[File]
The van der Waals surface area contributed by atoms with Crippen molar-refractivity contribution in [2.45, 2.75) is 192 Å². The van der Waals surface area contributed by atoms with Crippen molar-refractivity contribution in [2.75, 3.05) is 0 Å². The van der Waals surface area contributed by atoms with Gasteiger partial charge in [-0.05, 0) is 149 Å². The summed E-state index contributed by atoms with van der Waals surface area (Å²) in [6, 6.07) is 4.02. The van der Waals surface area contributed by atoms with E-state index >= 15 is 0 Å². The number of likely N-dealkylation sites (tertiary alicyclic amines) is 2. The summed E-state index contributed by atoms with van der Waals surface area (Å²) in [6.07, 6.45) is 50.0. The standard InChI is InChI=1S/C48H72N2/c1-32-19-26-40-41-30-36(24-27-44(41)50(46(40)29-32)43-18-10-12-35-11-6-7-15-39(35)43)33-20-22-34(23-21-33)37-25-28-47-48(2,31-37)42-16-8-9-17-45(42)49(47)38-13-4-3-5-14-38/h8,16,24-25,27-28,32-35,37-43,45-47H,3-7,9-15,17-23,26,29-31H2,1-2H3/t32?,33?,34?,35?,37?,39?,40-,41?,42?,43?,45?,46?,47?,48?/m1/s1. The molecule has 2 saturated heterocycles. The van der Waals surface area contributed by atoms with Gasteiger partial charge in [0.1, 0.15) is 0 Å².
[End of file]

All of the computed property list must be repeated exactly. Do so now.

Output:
The van der Waals surface area contributed by atoms with Crippen molar-refractivity contribution in [2.45, 2.75) is 192 Å². The van der Waals surface area contributed by atoms with Crippen molar-refractivity contribution in [2.75, 3.05) is 0 Å². The van der Waals surface area contributed by atoms with Gasteiger partial charge in [-0.05, 0) is 149 Å². The summed E-state index contributed by atoms with van der Waals surface area (Å²) in [6, 6.07) is 4.02. The van der Waals surface area contributed by atoms with E-state index >= 15 is 0 Å². The number of likely N-dealkylation sites (tertiary alicyclic amines) is 2. The summed E-state index contributed by atoms with van der Waals surface area (Å²) in [6.07, 6.45) is 50.0. The standard InChI is InChI=1S/C48H72N2/c1-32-19-26-40-41-30-36(24-27-44(41)50(46(40)29-32)43-18-10-12-35-11-6-7-15-39(35)43)33-20-22-34(23-21-33)37-25-28-47-48(2,31-37)42-16-8-9-17-45(42)49(47)38-13-4-3-5-14-38/h8,16,24-25,27-28,32-35,37-43,45-47H,3-7,9-15,17-23,26,29-31H2,1-2H3/t32?,33?,34?,35?,37?,39?,40-,41?,42?,43?,45?,46?,47?,48?/m1/s1. The molecule has 2 saturated heterocycles. The van der Waals surface area contributed by atoms with Gasteiger partial charge in [0.1, 0.15) is 0 Å².